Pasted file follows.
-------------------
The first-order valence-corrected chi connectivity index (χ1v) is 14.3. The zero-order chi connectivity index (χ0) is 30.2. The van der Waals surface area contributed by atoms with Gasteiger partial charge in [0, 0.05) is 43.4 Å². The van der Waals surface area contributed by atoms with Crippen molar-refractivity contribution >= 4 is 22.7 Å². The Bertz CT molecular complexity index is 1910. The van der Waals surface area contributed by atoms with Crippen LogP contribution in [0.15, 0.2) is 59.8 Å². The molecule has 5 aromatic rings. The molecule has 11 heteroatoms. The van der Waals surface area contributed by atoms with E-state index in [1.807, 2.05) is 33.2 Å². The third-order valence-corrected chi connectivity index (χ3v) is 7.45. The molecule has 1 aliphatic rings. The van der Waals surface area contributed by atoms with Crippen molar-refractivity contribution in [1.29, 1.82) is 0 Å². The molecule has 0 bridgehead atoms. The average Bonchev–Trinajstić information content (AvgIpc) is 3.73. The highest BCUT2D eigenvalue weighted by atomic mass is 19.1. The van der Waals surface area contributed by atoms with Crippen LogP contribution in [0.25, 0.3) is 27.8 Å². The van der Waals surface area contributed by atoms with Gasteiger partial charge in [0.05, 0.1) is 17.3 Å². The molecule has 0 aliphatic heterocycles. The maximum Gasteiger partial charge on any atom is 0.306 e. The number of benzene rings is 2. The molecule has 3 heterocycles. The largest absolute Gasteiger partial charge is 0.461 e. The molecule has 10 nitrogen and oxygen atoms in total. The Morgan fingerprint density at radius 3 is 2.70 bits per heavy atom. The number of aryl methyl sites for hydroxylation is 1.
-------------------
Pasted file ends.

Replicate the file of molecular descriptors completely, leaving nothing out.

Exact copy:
The first-order valence-corrected chi connectivity index (χ1v) is 14.3. The zero-order chi connectivity index (χ0) is 30.2. The van der Waals surface area contributed by atoms with Gasteiger partial charge in [0, 0.05) is 43.4 Å². The van der Waals surface area contributed by atoms with Crippen molar-refractivity contribution >= 4 is 22.7 Å². The Bertz CT molecular complexity index is 1910. The van der Waals surface area contributed by atoms with Crippen LogP contribution in [0.15, 0.2) is 59.8 Å². The molecule has 5 aromatic rings. The molecule has 11 heteroatoms. The van der Waals surface area contributed by atoms with E-state index in [1.807, 2.05) is 33.2 Å². The third-order valence-corrected chi connectivity index (χ3v) is 7.45. The molecule has 1 aliphatic rings. The van der Waals surface area contributed by atoms with Crippen molar-refractivity contribution in [1.29, 1.82) is 0 Å². The molecule has 0 bridgehead atoms. The average Bonchev–Trinajstić information content (AvgIpc) is 3.73. The highest BCUT2D eigenvalue weighted by atomic mass is 19.1. The van der Waals surface area contributed by atoms with Crippen LogP contribution in [0.25, 0.3) is 27.8 Å². The van der Waals surface area contributed by atoms with Gasteiger partial charge in [0.05, 0.1) is 17.3 Å². The molecule has 0 aliphatic heterocycles. The maximum Gasteiger partial charge on any atom is 0.306 e. The number of benzene rings is 2. The molecule has 3 heterocycles. The largest absolute Gasteiger partial charge is 0.461 e. The molecule has 10 nitrogen and oxygen atoms in total. The Morgan fingerprint density at radius 3 is 2.70 bits per heavy atom. The number of aryl methyl sites for hydroxylation is 1.